Hi ho art friends!
Please join me for the 2nd Create with Me series, where we are going to make an art journal from 1 piece of 15″x20″ 140 lb cold press watercolor paper and 1 piece of kraft paper the same size. In the first video of this series, I’ll also explain my plan for this journal. I’ll update this post as I create new videos.
For Part 1, you need the paper listed above, white gesso, a scraper/old credit card, scissors, metal rule, awl, tapestry needles, waxed linen thread, bone folder.
Hi ho friends.
Life Book Week 9 had 2 lessons. This post is about the mini lesson with Effy Wild. I’m familiar with Effy’s style, so I downloaded and reviewed the pdf and remembered that I’d painted over some journaling. This lesson was a great way to make use of the background.
I mixed some gold mica flakes with Finnabair gold mica power and smeared the mixture around the pages with a palette knife.
The flowers were drawn with Pitt big brush pens. I used Finnabair soft gel to glue down the tissue paper with the words written in Pitt pens.
I enjoyed this lesson and I like the way these pages turned out. It reminded me of one of Effy’s previous Life Book lessons, which I also enjoyed.
Hi ho, friends.
Life Book Week 7 had 2 lessons. This post is about Tam’s mini lesson, featuring a quirky bird. I loved her Quirky Birds lesson from Life Book 2014 and had a lot of fun with this one.
I watched some of this lesson. This week was in the middle of Noir City, so once inspiration hit, I got to work.
I’m working these lessons in my Leuchterm bullet journal, which is my planner and diary. I’ve been journaling since collage, but it wasn’t until I found mixed media art that I realized I could just paint over journal entries that I don’t want read.
Such journaling is the background of this page. I Golden white gesso mixed with a little bit of Golden Teal acrylic and fluid Quin Magenta, using a palette knife that has a pattern on one side of the blade and if flat on the other.
The bird itself was rendered in Pitt Big Brush pens. I really like the way this page turned out.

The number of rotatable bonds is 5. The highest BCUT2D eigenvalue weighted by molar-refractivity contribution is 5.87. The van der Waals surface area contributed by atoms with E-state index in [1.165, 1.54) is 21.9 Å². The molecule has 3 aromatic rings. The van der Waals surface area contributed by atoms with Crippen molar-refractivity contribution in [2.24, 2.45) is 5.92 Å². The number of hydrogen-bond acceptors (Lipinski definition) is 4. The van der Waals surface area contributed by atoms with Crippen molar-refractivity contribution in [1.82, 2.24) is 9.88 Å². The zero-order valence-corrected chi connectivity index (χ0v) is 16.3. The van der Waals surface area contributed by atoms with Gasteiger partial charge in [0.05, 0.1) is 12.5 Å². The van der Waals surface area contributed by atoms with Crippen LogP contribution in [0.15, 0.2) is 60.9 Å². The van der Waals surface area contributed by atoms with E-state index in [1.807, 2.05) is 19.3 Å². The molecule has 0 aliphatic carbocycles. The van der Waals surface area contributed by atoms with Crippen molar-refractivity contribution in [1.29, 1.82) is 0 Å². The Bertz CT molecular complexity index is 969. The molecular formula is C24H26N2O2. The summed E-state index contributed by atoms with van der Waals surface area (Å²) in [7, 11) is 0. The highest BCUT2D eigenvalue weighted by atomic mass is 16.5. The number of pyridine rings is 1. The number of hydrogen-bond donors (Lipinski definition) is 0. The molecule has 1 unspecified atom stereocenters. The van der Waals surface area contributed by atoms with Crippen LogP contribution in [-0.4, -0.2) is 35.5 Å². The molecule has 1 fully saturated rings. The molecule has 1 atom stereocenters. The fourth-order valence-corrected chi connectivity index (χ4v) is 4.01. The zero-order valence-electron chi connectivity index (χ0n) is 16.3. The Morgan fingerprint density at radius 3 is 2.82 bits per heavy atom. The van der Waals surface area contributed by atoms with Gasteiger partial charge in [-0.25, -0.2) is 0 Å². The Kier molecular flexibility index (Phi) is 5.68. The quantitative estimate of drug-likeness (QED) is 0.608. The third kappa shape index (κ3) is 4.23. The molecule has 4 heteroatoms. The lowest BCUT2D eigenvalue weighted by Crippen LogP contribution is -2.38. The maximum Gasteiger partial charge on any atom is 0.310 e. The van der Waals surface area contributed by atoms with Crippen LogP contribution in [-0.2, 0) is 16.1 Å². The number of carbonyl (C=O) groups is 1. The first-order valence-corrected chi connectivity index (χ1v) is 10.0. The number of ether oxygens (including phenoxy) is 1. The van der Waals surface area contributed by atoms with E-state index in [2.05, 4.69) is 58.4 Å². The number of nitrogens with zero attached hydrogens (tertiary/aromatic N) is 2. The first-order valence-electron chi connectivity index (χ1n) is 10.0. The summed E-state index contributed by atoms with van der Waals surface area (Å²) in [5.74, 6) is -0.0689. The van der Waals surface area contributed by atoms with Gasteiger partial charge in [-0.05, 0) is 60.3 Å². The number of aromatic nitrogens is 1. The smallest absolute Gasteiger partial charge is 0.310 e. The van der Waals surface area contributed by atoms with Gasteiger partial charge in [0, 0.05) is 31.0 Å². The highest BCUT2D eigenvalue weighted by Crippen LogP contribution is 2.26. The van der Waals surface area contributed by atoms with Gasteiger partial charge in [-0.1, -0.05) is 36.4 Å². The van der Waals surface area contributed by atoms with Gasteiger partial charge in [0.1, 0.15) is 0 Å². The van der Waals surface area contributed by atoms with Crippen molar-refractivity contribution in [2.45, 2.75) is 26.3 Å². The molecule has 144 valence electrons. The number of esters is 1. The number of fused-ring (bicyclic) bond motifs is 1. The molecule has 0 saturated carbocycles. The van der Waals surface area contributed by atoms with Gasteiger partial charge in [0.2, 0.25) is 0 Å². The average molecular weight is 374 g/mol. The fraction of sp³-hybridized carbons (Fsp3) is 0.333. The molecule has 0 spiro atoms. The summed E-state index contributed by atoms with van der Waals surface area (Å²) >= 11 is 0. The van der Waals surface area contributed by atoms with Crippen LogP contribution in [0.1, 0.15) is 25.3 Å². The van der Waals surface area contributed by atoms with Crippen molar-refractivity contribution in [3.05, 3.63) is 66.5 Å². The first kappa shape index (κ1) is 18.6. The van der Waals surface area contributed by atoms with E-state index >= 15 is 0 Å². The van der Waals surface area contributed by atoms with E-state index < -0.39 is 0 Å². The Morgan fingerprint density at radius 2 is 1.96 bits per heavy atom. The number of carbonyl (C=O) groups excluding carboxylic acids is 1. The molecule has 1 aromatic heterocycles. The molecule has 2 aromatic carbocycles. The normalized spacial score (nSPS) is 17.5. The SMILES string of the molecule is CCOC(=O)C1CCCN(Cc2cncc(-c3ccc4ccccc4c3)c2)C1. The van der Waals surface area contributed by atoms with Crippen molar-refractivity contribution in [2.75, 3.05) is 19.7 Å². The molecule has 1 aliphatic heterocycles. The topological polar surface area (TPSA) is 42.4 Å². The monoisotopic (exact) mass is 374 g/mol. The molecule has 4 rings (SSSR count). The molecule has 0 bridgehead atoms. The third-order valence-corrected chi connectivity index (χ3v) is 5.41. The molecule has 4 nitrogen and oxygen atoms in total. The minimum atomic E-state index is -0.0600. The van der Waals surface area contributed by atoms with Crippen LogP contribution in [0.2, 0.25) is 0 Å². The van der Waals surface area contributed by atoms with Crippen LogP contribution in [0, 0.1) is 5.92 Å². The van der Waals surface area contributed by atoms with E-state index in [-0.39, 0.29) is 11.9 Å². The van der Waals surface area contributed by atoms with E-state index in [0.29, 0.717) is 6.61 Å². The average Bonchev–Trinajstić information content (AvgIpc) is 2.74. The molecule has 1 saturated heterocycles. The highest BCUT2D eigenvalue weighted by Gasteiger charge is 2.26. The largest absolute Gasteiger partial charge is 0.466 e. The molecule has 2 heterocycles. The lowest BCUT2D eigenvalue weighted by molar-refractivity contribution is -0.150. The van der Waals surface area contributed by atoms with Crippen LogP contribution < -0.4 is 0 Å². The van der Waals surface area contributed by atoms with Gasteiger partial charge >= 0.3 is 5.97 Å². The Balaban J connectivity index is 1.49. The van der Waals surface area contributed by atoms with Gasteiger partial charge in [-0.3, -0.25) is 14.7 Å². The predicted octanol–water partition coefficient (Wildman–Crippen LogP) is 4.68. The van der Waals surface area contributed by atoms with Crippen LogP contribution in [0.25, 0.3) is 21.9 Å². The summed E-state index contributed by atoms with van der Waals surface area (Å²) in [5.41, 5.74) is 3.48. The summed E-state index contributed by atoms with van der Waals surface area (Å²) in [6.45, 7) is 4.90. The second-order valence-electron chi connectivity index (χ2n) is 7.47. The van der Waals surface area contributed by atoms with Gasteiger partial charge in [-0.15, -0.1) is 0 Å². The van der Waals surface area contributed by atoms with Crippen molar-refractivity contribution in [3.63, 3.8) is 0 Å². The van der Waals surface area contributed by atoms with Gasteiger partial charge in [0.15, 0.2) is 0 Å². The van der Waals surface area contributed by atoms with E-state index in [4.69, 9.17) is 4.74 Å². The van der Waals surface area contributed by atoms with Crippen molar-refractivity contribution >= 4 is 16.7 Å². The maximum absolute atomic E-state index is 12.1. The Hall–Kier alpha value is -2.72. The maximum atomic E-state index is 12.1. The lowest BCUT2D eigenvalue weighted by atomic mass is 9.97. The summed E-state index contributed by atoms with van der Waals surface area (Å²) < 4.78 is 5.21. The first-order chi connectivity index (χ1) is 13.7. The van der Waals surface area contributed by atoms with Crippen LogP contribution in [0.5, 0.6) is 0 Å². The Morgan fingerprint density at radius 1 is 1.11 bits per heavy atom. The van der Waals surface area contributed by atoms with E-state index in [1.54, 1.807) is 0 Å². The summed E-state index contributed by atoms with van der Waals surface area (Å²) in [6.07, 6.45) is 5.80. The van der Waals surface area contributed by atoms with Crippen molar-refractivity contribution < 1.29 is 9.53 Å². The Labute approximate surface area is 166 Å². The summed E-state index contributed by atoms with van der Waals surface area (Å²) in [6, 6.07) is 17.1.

Hi ho friends.
Life Book Week 6 is a main lesson with Tam. I love Tam and her videos, but there were 2 hours of video and I had to get my household chores done in preparation for Noir City 2018 the following week, so my time was limited. I watched her intro video and about half of the first video and got an idea.
I wanted to work with Dylusions sprays and more of the textured stencil designs. I used London Blue and Bubble Gum pink. Once the inks were dry, I pushed some modeling paste through the doily-flower stencil and some heavy gel through the smaller flower stencil. I let the gels dry overnight.
When I came back the next day, I found the inks had reactivated a bit with the modelling paste and partially colored the paste. I really liked how some of the paste was colored and some wasn’t, giving me some contrast. I added a bit more of the blue and pink sprays and added my gal. I hadn’t made a 3/4 face in a while, so it was a nice refresher.
I’m pretty happy with these pages.
Hi ho friends,
Life Book Lesson 4’s teacher was Lucy Brydon, another teacher who is new to me.
This was a lesson in making a page with experimenting with acrylic paint layers using a gel plate prints. This was a lesson where I watched the videos. The lesson involved making a number of gel plate prints then choosing one to feature.
This was the best background page. I added a Stampington tempting template bird, Planner Society confetti, a scrap of Tim Holtz wrapper and a blob of Stickles for the bird’s eye.
I spent the best part of an afternoon pulling prints. The page used half of my best pull so I have a lot of pages for the future.
Overall, I’m quite happy with this page.
Hi ho friends,
Week 2’s Life Book teacher was Andrea Gomoll. She’s been a teacher on Life Book before and Ever After. I love how she works with watercolors, deepening the colors further than I thought possible. Her technique requires quite a bit of patience to letting layers dry then adding layer after layer of color.
My time for watching the lesson videos has been limited since the beginning of the year, so I’ve been reading the class handouts and letting my muse run.
The first layer of the background was with my pan watercolors. Once it was dry, I used one of the butterflies are from Laporte’s stencil set. I pushed heavy gel medium through the stencils, hoping to get a resist effect. Once the gel was dry, I added 2 addition watercolor layers.
The resist effect didn’t work as well as I’d hoped, so I rubbed silver Lumiere paint over the top of the gel. The contrast of the pages was too low for my taste, so I added the stamps with black Archival ink.
When I get the chance, I’d like to revisit the gel resist technique.
Hi ho friends.